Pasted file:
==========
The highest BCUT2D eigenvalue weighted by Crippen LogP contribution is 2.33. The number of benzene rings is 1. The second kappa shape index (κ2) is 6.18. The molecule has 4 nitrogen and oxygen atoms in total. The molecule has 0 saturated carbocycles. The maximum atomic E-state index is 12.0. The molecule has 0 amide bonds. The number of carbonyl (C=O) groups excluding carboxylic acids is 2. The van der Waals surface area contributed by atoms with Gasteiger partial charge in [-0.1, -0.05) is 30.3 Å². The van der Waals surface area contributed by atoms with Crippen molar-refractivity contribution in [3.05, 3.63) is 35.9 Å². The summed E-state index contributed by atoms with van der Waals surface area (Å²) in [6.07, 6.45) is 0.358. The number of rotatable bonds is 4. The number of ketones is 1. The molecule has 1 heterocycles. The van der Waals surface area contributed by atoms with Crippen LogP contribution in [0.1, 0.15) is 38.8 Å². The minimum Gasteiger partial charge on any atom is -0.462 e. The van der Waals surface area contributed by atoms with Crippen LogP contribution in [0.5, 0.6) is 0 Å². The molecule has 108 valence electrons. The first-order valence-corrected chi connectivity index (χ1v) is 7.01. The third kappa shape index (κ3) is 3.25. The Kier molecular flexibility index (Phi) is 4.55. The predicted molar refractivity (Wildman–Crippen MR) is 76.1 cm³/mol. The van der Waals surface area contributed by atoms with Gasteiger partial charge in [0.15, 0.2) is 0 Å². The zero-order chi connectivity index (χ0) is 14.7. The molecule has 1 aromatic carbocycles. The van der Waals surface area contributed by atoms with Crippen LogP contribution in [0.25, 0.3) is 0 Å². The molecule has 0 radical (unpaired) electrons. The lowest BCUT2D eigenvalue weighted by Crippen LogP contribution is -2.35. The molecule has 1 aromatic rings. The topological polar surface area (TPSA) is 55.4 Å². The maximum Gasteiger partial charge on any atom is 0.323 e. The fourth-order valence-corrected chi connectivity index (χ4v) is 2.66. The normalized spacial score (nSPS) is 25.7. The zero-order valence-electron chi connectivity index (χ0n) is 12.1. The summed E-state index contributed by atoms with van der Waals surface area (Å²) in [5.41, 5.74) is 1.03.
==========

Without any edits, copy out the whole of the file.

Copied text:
The highest BCUT2D eigenvalue weighted by Crippen LogP contribution is 2.33. The number of benzene rings is 1. The second kappa shape index (κ2) is 6.18. The molecule has 4 nitrogen and oxygen atoms in total. The molecule has 0 saturated carbocycles. The maximum atomic E-state index is 12.0. The molecule has 0 amide bonds. The number of carbonyl (C=O) groups excluding carboxylic acids is 2. The van der Waals surface area contributed by atoms with Gasteiger partial charge in [-0.1, -0.05) is 30.3 Å². The van der Waals surface area contributed by atoms with Crippen molar-refractivity contribution in [3.05, 3.63) is 35.9 Å². The summed E-state index contributed by atoms with van der Waals surface area (Å²) in [6.07, 6.45) is 0.358. The number of rotatable bonds is 4. The number of ketones is 1. The molecule has 1 heterocycles. The van der Waals surface area contributed by atoms with Crippen LogP contribution in [0.1, 0.15) is 38.8 Å². The minimum Gasteiger partial charge on any atom is -0.462 e. The van der Waals surface area contributed by atoms with Crippen LogP contribution in [0.5, 0.6) is 0 Å². The molecule has 108 valence electrons. The first-order valence-corrected chi connectivity index (χ1v) is 7.01. The third kappa shape index (κ3) is 3.25. The Kier molecular flexibility index (Phi) is 4.55. The predicted molar refractivity (Wildman–Crippen MR) is 76.1 cm³/mol. The van der Waals surface area contributed by atoms with Gasteiger partial charge in [0.15, 0.2) is 0 Å². The zero-order chi connectivity index (χ0) is 14.7. The molecule has 1 aromatic carbocycles. The van der Waals surface area contributed by atoms with Crippen LogP contribution in [0.25, 0.3) is 0 Å². The molecule has 0 radical (unpaired) electrons. The lowest BCUT2D eigenvalue weighted by Crippen LogP contribution is -2.35. The molecule has 1 aromatic rings. The topological polar surface area (TPSA) is 55.4 Å². The maximum Gasteiger partial charge on any atom is 0.323 e. The fourth-order valence-corrected chi connectivity index (χ4v) is 2.66. The normalized spacial score (nSPS) is 25.7. The zero-order valence-electron chi connectivity index (χ0n) is 12.1. The summed E-state index contributed by atoms with van der Waals surface area (Å²) in [5.41, 5.74) is 1.03.